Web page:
‘This Lime-Tree Bower My Prison’ by Samuel Taylor Coleridge [Poem Review]

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Look, this poem was…fine. I don’t want to talk down to it because it wasn’t like bad at being a poem or anything, however, it just wasn’t on any topic I found particularly interesting. But I am open to the idea that I just missed something really important so I wanted to at least try to look closer at it.

Anything that has the word “prison” in the title is sure to deal with isolation and this poem has some really powerful ways of communicating this feeling to the reader.

Well, they are gone, and here must I remain,
This lime-tree bower my prison! I have lost
Such beauties and such feelings, as had been
Most sweet to have remembrance, even when age
Had dimm’d mine eyes to blindness!

Lines 1-5

There is a great amount of melancholy in these first lines as the narrator remembers feelings and events from their past–happiness comes from what has happened in the past and not from what they are experiencing in the present. These memorized are still able to have an emotional affect on them even after they have been distorted by age.

And yes, I’m using the singular, non-gender-specific pronoun even though it’s not grammatical but Shakespeare uses it this way so I’m going to listen to Bill–he knows what he’s talking about.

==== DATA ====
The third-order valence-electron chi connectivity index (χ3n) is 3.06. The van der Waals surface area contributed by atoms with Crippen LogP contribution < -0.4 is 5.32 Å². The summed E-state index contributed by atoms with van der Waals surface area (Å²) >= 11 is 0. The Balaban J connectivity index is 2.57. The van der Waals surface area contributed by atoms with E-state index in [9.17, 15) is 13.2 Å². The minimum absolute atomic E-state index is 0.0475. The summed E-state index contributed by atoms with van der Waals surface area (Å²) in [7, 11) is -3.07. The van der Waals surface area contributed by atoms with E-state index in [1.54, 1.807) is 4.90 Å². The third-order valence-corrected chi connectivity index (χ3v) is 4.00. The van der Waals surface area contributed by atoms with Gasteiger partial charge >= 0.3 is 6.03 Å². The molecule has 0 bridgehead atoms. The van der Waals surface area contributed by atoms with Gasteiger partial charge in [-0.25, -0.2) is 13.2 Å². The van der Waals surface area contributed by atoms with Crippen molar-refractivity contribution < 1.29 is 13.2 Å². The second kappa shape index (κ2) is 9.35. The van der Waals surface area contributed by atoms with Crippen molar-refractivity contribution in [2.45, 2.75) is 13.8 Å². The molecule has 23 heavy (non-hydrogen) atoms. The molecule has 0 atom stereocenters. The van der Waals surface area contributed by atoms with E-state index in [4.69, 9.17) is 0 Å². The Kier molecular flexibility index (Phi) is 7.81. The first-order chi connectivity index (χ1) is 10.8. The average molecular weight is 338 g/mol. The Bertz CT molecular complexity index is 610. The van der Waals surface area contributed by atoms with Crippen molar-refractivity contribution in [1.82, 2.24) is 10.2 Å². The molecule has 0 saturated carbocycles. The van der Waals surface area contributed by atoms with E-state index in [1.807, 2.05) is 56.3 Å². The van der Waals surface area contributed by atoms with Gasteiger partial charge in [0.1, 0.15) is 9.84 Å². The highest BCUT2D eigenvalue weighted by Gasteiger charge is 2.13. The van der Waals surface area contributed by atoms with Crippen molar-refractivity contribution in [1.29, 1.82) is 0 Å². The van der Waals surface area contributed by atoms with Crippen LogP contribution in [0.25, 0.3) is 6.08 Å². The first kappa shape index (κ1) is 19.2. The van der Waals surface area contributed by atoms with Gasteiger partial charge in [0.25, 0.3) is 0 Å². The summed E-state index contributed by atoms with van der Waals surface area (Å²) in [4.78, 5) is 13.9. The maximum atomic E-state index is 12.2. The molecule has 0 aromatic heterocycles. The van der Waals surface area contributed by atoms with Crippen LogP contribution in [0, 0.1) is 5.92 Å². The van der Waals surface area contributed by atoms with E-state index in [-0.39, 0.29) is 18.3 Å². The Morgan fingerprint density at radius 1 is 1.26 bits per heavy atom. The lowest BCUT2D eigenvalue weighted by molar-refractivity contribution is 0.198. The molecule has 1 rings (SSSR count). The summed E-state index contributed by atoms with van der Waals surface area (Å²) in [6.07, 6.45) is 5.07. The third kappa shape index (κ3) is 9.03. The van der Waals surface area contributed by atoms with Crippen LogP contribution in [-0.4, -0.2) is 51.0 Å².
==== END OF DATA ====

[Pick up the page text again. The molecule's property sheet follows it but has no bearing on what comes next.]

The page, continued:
Henceforth I shall know
That nature ne’er deserts the wise and pure

Lines 60-61

It’s pretty obvious that this play is about nature but I found this interesting because it’s flipping the idea of isolation from one about being with people from one’s past to finding kinship with nature instead. You may not have guessed this about me, but I was a bit of a loner as a kid–and by “loner” I mean I had a habit of staring at other kids like they were stupid until they left me alone. So I spent a lot of time outside by myself and I kind of understand the feeling. Not in a nature-is-better-than-people kind of way but in a at-least-nature-doesn’t-mind-that-I’m-weird kind of way.

Like I said, this poem is fine, and if you want descriptions of nature that tie into ideas of loneliness and solitude, maybe this is something you’ll want to read but I wasn’t sold. Every poem I read that’s about darker themes always makes me think of punk-pop from 2005 and I just have to roll my eyes and wait for it to pass–not that I don’t love a little Paramore every now and then.


Rating: 2 out of 5.

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